You're 24 years old and you're having trouble remembering names and movie plots. It's slightly troubling, but you pass it off to having millions of impressions and images bombard your brain every day.
After all, you're too young to have Alzheimer's - right? Maybe not.
If you're white, you probably have the gene that increases your risk of developing Alzheimer's disease (AD). Pretty scary stuff.
That's not all the bad news. This gene starts doing its damage decades before Alzheimer's reveals its ugliest sides, even though symptoms don't show up for years.
In startling new research conducted by the University of California Los Angeles, it's now known that 88 percent of Caucasians carry a gene that dramatically increases the risk of developing Alzheimer's.
Since the early 1990s, scientists have been showing strong genetic links to Alzheimer's. Here's a little background.
- The gene known as ApoE4 is discovered
- One in four of us has this gene
- This gene triples the risk of getting AD
- Three more genes related to AD are discovered
- Gene called clusterin or CLU is of particular interest
- CLU increases risk of developing AD by another 16 percent
New clues about CLU
Since its discovery, scientists haven't known exactly what this gene - CLU - does. UCLA researchers have discovered its function, and the findings aren't very uplifting. CLU begins to damage your brain about 50 years before the time folks usually get Alzheimer's in their 60s and 70s. And while you won't have any real symptoms, the deterioration is silently under way.
What exactly does CLU do?
The UCLA research team has discovered that the C-allele (an allele is one or more forms of a gene) of CLU interferes with the proper development of the protective covering around certain brain cells. And when this covering - known as myelin - becomes weaker as a result, the brain is more prone to developing Alzheimer's much later in life.
Researchers made this discovery after scanning the brains of 398 healthy young adults ranging in age from 20 to 30. Advanced MRI technology that maps the brain's connections was used. Scans of people carrying a C-allele variant of the CLU gene (abbreviated as CLU-C) were compared with those who had a different variant.
CLU-C carriers had what researchers describe as less white-matter integrity in multiple regions of the brain that may increase risks of developing the disease later in life.
What these findings mean?
One of the study's authors, Meredith N. Braskie, Ph.D. with the UCLA Department of Neurology, tells dailyRx what this all means in simpler terms.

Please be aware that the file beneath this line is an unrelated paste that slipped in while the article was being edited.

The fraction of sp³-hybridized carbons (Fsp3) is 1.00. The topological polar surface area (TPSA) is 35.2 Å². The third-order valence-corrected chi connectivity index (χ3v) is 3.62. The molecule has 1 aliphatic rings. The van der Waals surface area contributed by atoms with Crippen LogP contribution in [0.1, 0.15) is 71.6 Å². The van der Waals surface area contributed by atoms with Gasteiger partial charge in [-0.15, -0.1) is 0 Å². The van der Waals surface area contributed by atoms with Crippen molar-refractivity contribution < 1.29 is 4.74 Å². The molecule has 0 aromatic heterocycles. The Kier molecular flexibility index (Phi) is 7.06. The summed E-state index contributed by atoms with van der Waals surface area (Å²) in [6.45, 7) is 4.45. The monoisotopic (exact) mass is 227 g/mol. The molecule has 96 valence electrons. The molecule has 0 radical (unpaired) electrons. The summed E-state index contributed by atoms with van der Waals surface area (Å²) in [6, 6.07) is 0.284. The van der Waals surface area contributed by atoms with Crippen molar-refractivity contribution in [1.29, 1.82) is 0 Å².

"The CLU gene has a variant that increases the risk for Alzheimer's disease. In healthy young adults, we found that this variant weakens many white matter pathways that connect brain regions, including several pathways that are later affected by AD." Braskie explains.
She continues, "This is probably not the only way the gene variant increases AD risk. However, this effect makes the brain more vulnerable to degeneration from AD that may occur later in life."
Four surprise findings
Learning how the CLU gene works uncovered four surprising findings, according to Paul Thompson, a UCLA professor of neurology and lead author of the study:
"1) This risk gene damages your brain a full 50 years before people normally get Alzheimer's. The damage can be seen on an MRI scan, but there are no symptoms yet.
2) It's now known what this mysterious gene does — namely, make your brain wiring vulnerable to attack by impairing the wiring before any senile plaques or tangles develop.
3) Rather than being a gene that few people have, a whopping 88 percent of Caucasians have it.
4) Finally, Thompson said, knowing the role of this gene is useful in predicting a person's risk of the disease and in seeing if you can step in and protect the brain in the 50-year time window you have before the disease begins to develop."
Why doesn't Alzheimer's show up in the young?
If this gene is so common, an obvious question is why don't young people have Alzheimer's? Thompson says the brain compensates for the assault on its myelin with built-in back-up systems in the "miles and miles of brain connections."
But over time, the effects of the deterioration begin to appear and are made worse by brain cell death that naturally occurs with aging. Thompson notes that in the early stages of Alzheimer's this reduced myelin integrity could encourage or speed up cognitive decline.
Braskie says, "It is in a way similar to how a cold virus would affect a person; those who are overtired may be more likely to feel cold symptoms even though the virus caused the cold, not the exhaustion itself."
Discovery could lead to prevention breakthroughs
The mapping of structural brain differences in those at genetic risk for Alzheimer's disease is crucial for evaluating treatment and prevention strategies, Thompson said.
"More people carry this risk variant than not," adds Braskie, "so it is very important for us to understand what it does and how it contributes to cognitive decline."
Once brain differences are identified, they can be monitored to see if and how lifestyle choices impact brain health and disease risk.
"We know that many lifestyle factors, such as regular exercise and a healthful diet, may reduce the risk of cognitive decline, particularly in those genetically at risk for Alzheimer's, so this reminds us how important that is," Thompson concludes.